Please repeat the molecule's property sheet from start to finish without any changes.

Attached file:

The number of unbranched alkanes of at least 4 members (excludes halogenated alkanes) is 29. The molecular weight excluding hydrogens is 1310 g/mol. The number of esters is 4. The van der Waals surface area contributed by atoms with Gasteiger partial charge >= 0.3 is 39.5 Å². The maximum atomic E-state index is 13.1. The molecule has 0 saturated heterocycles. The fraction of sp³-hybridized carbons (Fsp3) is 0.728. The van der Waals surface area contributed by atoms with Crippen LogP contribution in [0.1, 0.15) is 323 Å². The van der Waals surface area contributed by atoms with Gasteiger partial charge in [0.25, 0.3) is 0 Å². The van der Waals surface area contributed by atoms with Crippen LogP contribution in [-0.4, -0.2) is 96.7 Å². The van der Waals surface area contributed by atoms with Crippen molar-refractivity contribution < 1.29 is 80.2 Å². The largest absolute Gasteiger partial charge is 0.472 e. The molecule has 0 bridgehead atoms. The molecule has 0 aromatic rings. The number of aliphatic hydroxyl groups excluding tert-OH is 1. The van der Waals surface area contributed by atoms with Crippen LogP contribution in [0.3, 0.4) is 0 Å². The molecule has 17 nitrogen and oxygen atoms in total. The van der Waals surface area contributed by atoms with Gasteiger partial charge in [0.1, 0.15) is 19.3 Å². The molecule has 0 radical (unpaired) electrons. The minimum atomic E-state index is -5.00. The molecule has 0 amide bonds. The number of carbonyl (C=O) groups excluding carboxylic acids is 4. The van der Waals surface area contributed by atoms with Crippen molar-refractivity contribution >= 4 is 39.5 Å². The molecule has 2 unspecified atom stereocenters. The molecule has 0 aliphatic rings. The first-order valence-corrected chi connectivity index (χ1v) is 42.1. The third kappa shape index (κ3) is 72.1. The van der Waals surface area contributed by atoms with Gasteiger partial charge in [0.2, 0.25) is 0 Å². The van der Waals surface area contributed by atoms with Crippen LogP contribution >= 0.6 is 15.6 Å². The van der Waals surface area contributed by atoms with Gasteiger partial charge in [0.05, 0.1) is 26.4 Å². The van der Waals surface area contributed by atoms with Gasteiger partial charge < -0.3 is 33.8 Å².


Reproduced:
The number of unbranched alkanes of at least 4 members (excludes halogenated alkanes) is 29. The molecular weight excluding hydrogens is 1310 g/mol. The number of esters is 4. The van der Waals surface area contributed by atoms with Gasteiger partial charge >= 0.3 is 39.5 Å². The maximum atomic E-state index is 13.1. The molecule has 0 saturated heterocycles. The fraction of sp³-hybridized carbons (Fsp3) is 0.728. The van der Waals surface area contributed by atoms with Crippen LogP contribution in [0.1, 0.15) is 323 Å². The van der Waals surface area contributed by atoms with Gasteiger partial charge in [0.25, 0.3) is 0 Å². The van der Waals surface area contributed by atoms with Crippen LogP contribution in [-0.4, -0.2) is 96.7 Å². The van der Waals surface area contributed by atoms with Crippen molar-refractivity contribution < 1.29 is 80.2 Å². The largest absolute Gasteiger partial charge is 0.472 e. The molecule has 0 bridgehead atoms. The molecule has 0 aromatic rings. The number of aliphatic hydroxyl groups excluding tert-OH is 1. The van der Waals surface area contributed by atoms with Crippen LogP contribution in [0.3, 0.4) is 0 Å². The molecule has 17 nitrogen and oxygen atoms in total. The van der Waals surface area contributed by atoms with Gasteiger partial charge in [0.1, 0.15) is 19.3 Å². The molecule has 0 radical (unpaired) electrons. The minimum atomic E-state index is -5.00. The molecule has 0 amide bonds. The number of carbonyl (C=O) groups excluding carboxylic acids is 4. The van der Waals surface area contributed by atoms with Crippen molar-refractivity contribution >= 4 is 39.5 Å². The molecule has 2 unspecified atom stereocenters. The molecule has 0 aliphatic rings. The first-order valence-corrected chi connectivity index (χ1v) is 42.1. The third kappa shape index (κ3) is 72.1. The van der Waals surface area contributed by atoms with Gasteiger partial charge in [0.2, 0.25) is 0 Å². The van der Waals surface area contributed by atoms with Crippen LogP contribution >= 0.6 is 15.6 Å². The van der Waals surface area contributed by atoms with Gasteiger partial charge in [0.05, 0.1) is 26.4 Å². The van der Waals surface area contributed by atoms with Gasteiger partial charge < -0.3 is 33.8 Å².